Should it be illegal to assist suicide? Journal of Evaluation in Clinical Practice, 16(2), 330-334. Harry Lesser is a retired lecturer in philosophy from the University of Manchester. His view comes from a philosopher’s perspective based on politics. He takes a stance in the battle over the legalization of physician-assisted suicide. Lesser argues the facts about if assisting in death should be considered morally wrong or right. Lesser takes the viewpoints and reasoning from others and include them in his study to verify each argument. He poses arguments in his assessment and observes each of them closely.
Two of the main arguments include: The moral right to choose one’s own death, or at least to die with dignity and that the law is created to prevent harm but not to prevent doing good. This article is useful based on the main arguments brought about in it. They each give insight and answer questions to one’s viewpoint. Seale, C. (2009). Legislation of euthanasia or physician-assisted suicide: Survey of doctors attitudes. Palliative Medicine, 23(3), 205-212. Seale has a Ph. D from Barts and The London School of medicine and dentistry. This paper focuses on surveys studied over the years.
Surveys are some of the main facts known to support one’s studies, and using them helps build his case. “A total of 176 doctors wrote qualitative comments about a policy of allowing medically assisted dying, of which 31% were favorable to such a policy, 36% opposed and 33% neutral” (Seale, 2009, p. 208). This paper looks at the legal and ethical issues that go hand in hand with physician-assisted suicide. Right now there are three states that currently support PAS. Patients who commonly request aid in dying are people who are terminally ill with diseases such as AIDS and cancer. Ziegler, S.
J. (2007). Physician-assisted suicide and criminal prosecution: Are physicians at risk? Journal of Law, Medicine, & Ethics, 33(2), 349-358. Ziegler is an assistant professor and in the school of public and environmental affairs at Indiana University Purdue University Fort Wayne. In this article he focuses on physicians rights and if they are at risk. Many studies are used to back up claims. He uses a case-study of a 55 year old lady to back up his information. The 55 year old lady wished to speed up the process of her death, and with the approval of her husband, the physician agreed.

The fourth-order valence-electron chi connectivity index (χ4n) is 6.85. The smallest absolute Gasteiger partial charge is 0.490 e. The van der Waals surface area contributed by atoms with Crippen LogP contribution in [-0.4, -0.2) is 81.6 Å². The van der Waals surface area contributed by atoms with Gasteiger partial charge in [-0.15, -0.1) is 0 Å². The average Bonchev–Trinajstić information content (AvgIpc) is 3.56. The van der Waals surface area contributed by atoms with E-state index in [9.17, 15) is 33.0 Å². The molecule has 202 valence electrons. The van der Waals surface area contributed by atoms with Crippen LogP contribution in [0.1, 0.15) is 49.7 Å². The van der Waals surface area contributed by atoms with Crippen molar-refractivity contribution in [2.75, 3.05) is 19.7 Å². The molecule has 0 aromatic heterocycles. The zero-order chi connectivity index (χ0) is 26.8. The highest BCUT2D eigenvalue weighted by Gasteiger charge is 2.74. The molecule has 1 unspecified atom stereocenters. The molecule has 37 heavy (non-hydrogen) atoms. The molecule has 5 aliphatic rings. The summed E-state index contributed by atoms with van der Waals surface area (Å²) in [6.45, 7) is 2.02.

The problem he brought up came from the physician signing the patient’s death certificate stating that she died of natural causes. This type of physician-assisted suicide and covering it up can be punished. This article is useful because of the examples and data used to support evidence of PAS. References Dieterle, J. M. (2007). Physician-assisted suicide: A new look at arguments. Bioethics, 21(3), 127-139. Fass, J. , & Fass, A. (2011). Physician-assisted suicide: Ongoing challenges for pharmacists. American Journal of Health-system Pharmacy, 68(9), 846-849.
Lachman, V. (2010). Physician-assisted suicide: Compassionate liberation or murder? Medsurg Nursing, 19(2), 121-125. Lesser, H. (2010). Should it be illegal to assist suicide? Journal of Evaluation in Clinical Practice, 16(2), 330-334. Seale, C. (2009). Legislation of euthanasia or physician-assisted suicide: Survey of doctors’ attitudes. Palliative Medicine, 23(3), 205-212. Ziegler, S. J. (2007). Physician-assisted suicide and criminal prosecution: Are physicians at risk? Journal of Law, Medicine, & Ethics, 33(2), 349-358.